WASHINGTON (Reuters) - The U.S. Environmental Protection Agency, under fire for apparently discounting the impact of climate change, on Thursday said global warming poses real risk to human health and the American way of life.
Risks include more heat-related deaths, more heart and lung diseases due to increased ozone and health problems related to hurricanes, extreme precipitation and wildfires, the agency said in a new report.
“Climate change poses real risk to human health and the human systems that support our way of life in the United States,” the agency’s Joel Scheraga said in a telephone briefing.
The report does not specify how many people in the United States could die due to climate change, because that number can be changed by taking action, Scheraga said.
“We are not saying in this report that more people will die in the future due to climate change,” he said. “What we are saying is that there’s an increased risk of deaths due to heat waves in the future as the climate changes.
“We have an opportunity to anticipate these increased risks ... and to due to prepare for the future in order to mitigate these risks.”
Limited to climate change impacts in the United States, the report found a likely increase in food and water-borne germs as the world warms and habitat ranges expand for some disease-causing organisms.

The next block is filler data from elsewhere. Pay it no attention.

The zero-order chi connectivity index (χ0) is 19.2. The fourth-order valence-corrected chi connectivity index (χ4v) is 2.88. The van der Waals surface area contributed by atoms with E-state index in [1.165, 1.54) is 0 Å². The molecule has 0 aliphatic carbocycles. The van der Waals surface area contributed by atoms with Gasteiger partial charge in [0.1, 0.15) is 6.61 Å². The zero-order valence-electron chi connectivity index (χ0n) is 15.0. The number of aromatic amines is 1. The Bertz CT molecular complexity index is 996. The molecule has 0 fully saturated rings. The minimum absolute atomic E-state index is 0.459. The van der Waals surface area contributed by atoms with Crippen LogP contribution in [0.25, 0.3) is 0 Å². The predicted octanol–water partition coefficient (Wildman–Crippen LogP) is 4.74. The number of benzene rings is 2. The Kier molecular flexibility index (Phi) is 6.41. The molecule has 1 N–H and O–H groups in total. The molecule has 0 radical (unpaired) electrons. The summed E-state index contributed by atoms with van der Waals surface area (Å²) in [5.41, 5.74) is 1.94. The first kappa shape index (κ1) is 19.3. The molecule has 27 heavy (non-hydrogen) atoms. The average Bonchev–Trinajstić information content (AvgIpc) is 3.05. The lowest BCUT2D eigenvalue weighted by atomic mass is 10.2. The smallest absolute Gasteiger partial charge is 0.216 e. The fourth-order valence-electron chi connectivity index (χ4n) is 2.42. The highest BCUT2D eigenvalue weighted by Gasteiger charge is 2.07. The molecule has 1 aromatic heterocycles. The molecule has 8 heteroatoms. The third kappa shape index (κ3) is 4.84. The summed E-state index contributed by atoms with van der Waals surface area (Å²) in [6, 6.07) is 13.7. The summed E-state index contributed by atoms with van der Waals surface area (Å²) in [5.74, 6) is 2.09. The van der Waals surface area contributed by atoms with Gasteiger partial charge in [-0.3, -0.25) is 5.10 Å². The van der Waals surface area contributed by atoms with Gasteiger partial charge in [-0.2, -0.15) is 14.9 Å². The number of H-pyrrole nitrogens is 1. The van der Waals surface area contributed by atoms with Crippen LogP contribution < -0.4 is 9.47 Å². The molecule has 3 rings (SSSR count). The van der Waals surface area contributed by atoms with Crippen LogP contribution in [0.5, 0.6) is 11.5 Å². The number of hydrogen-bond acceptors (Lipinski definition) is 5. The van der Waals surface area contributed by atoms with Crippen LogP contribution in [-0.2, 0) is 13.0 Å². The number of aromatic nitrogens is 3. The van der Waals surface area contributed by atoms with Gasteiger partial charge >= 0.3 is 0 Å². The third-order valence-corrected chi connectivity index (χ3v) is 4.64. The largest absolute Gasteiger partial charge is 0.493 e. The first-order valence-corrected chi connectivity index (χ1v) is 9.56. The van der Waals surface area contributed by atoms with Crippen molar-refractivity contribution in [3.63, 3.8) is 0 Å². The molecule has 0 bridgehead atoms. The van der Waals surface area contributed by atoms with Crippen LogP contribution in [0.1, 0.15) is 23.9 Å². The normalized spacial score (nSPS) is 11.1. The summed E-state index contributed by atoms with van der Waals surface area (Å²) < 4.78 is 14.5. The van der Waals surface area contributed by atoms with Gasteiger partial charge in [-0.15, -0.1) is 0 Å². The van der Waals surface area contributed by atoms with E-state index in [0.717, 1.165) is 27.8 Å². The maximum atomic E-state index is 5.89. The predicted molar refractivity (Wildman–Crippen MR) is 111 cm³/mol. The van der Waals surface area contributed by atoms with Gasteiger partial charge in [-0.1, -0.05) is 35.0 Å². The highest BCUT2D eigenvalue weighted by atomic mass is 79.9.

Also, the inequities now found in the U.S. health care system are likely to be exacerbated by global warming: “Many of the expected health effects are likely to fall disproportionately on the poor, the elderly, the disabled and the uninsured.”
Global warming is expected to affect water supplies across the country, with reduced water flow in rivers, lower groundwater levels and more salt creeping into coastal rivers and groundwater, the report said.
People who live along the coasts will face the consequences of rising sea levels and severe weather events while city dwellers can expect higher energy demand to cool buildings -- though the demand for heat will probably decline.
The report covers much of the same substance as an EPA document released on Monday that found global warming endangers human health. This document was part of the agency’s response to a 2007 Supreme Court ruling that found the EPA had the power to regulate climate-warming greenhouse gas emissions if it was found that they hurt human health.
However, the agency has indicated no action is likely before the Bush administration leaves office next January.
Stephen Johnson, head of the environmental agency, has been called to testify on July 30 before the Senate Judiciary Committee hearing on alleged White House interference with the agency. Researchers have repeatedly complained of White House censorship of environmental science.
Editing by Eric Walsh
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